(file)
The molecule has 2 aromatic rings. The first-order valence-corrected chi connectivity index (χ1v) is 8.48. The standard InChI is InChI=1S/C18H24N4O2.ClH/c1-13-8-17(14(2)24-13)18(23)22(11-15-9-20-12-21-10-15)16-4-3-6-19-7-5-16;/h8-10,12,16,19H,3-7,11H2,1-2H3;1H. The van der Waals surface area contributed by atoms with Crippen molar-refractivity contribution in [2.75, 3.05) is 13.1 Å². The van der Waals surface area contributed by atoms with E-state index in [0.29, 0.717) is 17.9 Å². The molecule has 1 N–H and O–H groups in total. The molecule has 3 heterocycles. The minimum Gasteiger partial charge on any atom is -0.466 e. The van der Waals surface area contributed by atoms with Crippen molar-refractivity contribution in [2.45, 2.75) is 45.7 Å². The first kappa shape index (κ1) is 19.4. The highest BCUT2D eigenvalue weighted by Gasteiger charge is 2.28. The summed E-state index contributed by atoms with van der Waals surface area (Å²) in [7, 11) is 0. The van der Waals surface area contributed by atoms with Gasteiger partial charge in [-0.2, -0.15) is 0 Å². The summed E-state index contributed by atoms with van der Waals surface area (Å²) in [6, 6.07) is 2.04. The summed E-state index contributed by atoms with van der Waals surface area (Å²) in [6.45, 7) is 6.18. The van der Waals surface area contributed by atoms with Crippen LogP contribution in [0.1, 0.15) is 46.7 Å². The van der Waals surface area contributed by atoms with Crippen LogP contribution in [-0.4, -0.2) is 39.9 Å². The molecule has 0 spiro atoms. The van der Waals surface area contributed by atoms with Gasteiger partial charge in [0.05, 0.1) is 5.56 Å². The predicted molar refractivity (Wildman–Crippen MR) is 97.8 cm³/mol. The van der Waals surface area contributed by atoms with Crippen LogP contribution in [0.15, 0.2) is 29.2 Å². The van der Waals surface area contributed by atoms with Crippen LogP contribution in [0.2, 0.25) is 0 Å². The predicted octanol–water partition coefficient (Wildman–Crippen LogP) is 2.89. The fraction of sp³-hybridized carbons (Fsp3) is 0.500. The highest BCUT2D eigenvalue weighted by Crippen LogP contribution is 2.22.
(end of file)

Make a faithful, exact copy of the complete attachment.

The molecule has 2 aromatic rings. The first-order valence-corrected chi connectivity index (χ1v) is 8.48. The standard InChI is InChI=1S/C18H24N4O2.ClH/c1-13-8-17(14(2)24-13)18(23)22(11-15-9-20-12-21-10-15)16-4-3-6-19-7-5-16;/h8-10,12,16,19H,3-7,11H2,1-2H3;1H. The van der Waals surface area contributed by atoms with Crippen molar-refractivity contribution in [2.75, 3.05) is 13.1 Å². The van der Waals surface area contributed by atoms with E-state index in [0.29, 0.717) is 17.9 Å². The molecule has 1 N–H and O–H groups in total. The molecule has 3 heterocycles. The minimum Gasteiger partial charge on any atom is -0.466 e. The van der Waals surface area contributed by atoms with Crippen molar-refractivity contribution in [2.45, 2.75) is 45.7 Å². The first kappa shape index (κ1) is 19.4. The highest BCUT2D eigenvalue weighted by Gasteiger charge is 2.28. The summed E-state index contributed by atoms with van der Waals surface area (Å²) in [7, 11) is 0. The van der Waals surface area contributed by atoms with Gasteiger partial charge in [-0.2, -0.15) is 0 Å². The summed E-state index contributed by atoms with van der Waals surface area (Å²) in [6, 6.07) is 2.04. The summed E-state index contributed by atoms with van der Waals surface area (Å²) in [6.45, 7) is 6.18. The van der Waals surface area contributed by atoms with Crippen LogP contribution in [0.1, 0.15) is 46.7 Å². The van der Waals surface area contributed by atoms with Crippen LogP contribution in [-0.4, -0.2) is 39.9 Å². The molecule has 0 spiro atoms. The van der Waals surface area contributed by atoms with Gasteiger partial charge in [0.05, 0.1) is 5.56 Å². The predicted molar refractivity (Wildman–Crippen MR) is 97.8 cm³/mol. The van der Waals surface area contributed by atoms with Crippen LogP contribution in [0.15, 0.2) is 29.2 Å². The van der Waals surface area contributed by atoms with Crippen LogP contribution in [0.2, 0.25) is 0 Å². The predicted octanol–water partition coefficient (Wildman–Crippen LogP) is 2.89. The fraction of sp³-hybridized carbons (Fsp3) is 0.500. The highest BCUT2D eigenvalue weighted by Crippen LogP contribution is 2.22.